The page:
Mr. Stephen McCabe (Birmingham, Hall Green): Does the hon. Gentleman draw no distinction between information overheard at a table in a restaurant and information gleaned by a personnel manager by virtue of the fact that he works in a company that performs illegal activities?

Mr. Grieve: I think that the hon. Gentleman has misunderstood the purpose of the argument that I was having with the hon. Member for Edinburgh, North and Leith (Mr. Lazarowicz).

Mr. McCabe: I did not misunderstand the argument.

Mr. Grieve: My point was that although the hon. Member for Edinburgh, North and Leith made a fair point, and although it could be argued that the personnel manager may be in a different category, it could also be argued that he is in a similar category to someone sitting in a restaurant.

Where do we draw the line? Interestingly, a line is clearly being drawn; if I understand correctly, the Minister will soon tell the Committee where it has been drawn. I had not previously fully appreciated that. My understanding was that everyone in the regulated sector, from top to bottom, including businesses that traded with or were involved in the sector's regulated component, would be covered. I therefore assumed, and made the—perhaps erroneous—suggestion on Tuesday, that that applied to those as far down as the cleaner. The use of discretion may mean that a cleaner is never prosecuted, but granting discretion to the prosecuting authorities does not commend itself to me if, in fairness, we should be drawing the line elsewhere.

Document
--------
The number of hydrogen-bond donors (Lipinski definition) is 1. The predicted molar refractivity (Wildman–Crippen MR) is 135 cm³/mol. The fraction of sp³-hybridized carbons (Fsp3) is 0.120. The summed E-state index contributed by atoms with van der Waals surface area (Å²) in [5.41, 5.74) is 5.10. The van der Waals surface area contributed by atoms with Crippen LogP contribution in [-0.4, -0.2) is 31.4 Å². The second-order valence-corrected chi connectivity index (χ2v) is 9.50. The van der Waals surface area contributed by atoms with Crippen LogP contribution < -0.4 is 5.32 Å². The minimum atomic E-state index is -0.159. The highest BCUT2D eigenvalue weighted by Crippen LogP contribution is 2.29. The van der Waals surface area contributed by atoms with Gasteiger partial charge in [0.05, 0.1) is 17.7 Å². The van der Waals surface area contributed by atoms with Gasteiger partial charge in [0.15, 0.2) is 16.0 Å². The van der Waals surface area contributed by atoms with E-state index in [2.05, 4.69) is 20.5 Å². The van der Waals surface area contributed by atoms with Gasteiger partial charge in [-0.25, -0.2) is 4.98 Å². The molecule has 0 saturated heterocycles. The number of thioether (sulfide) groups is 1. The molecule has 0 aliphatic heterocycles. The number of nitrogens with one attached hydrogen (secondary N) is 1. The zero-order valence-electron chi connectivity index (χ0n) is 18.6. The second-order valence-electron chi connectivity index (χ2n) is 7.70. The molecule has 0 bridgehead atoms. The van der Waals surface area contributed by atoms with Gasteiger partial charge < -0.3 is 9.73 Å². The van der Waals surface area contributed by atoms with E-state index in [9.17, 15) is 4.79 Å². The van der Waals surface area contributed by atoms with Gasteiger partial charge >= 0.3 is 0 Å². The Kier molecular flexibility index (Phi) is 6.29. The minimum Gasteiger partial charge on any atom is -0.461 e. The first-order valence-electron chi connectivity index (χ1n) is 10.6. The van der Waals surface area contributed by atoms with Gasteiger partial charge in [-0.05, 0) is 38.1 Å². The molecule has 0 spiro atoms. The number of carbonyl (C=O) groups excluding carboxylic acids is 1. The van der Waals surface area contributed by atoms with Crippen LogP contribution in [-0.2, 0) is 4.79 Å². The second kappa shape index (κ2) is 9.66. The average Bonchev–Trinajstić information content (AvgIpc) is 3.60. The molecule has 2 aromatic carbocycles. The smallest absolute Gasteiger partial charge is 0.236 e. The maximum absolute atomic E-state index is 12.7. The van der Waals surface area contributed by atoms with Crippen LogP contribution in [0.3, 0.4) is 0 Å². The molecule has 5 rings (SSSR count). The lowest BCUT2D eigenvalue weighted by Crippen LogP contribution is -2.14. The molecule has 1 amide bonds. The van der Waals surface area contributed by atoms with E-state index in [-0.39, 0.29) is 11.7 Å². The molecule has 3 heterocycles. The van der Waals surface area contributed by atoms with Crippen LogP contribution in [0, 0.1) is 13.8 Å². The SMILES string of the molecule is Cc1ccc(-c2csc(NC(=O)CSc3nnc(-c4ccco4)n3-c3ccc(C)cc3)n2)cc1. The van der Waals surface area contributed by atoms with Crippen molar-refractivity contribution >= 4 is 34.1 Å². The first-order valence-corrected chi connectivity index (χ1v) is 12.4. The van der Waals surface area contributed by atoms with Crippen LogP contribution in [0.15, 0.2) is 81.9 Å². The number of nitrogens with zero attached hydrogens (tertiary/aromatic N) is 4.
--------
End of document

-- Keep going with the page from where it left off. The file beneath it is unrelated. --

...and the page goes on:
The best thing I can do is listen to what the Minister has to say. Subject to what he says, we may be able to pursue the debate further. I make it clear that this is a probing amendment—but that does not mean that I shall withdraw it; I may decide to press it to a Division. However, I could be convinced that there is a better way of approaching the subject than mine. The

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amendment has drawbacks, but so does the clause as presently drafted, particularly now that the Committee has decided to keep the negligence offence in the clause.

Mr. Nick Hawkins (Surrey Heath): Although my hon. Friend has rightly said that he and I will be interested to hear from the Minister, I shall first raise some additional issues with which I would like the Minister to deal.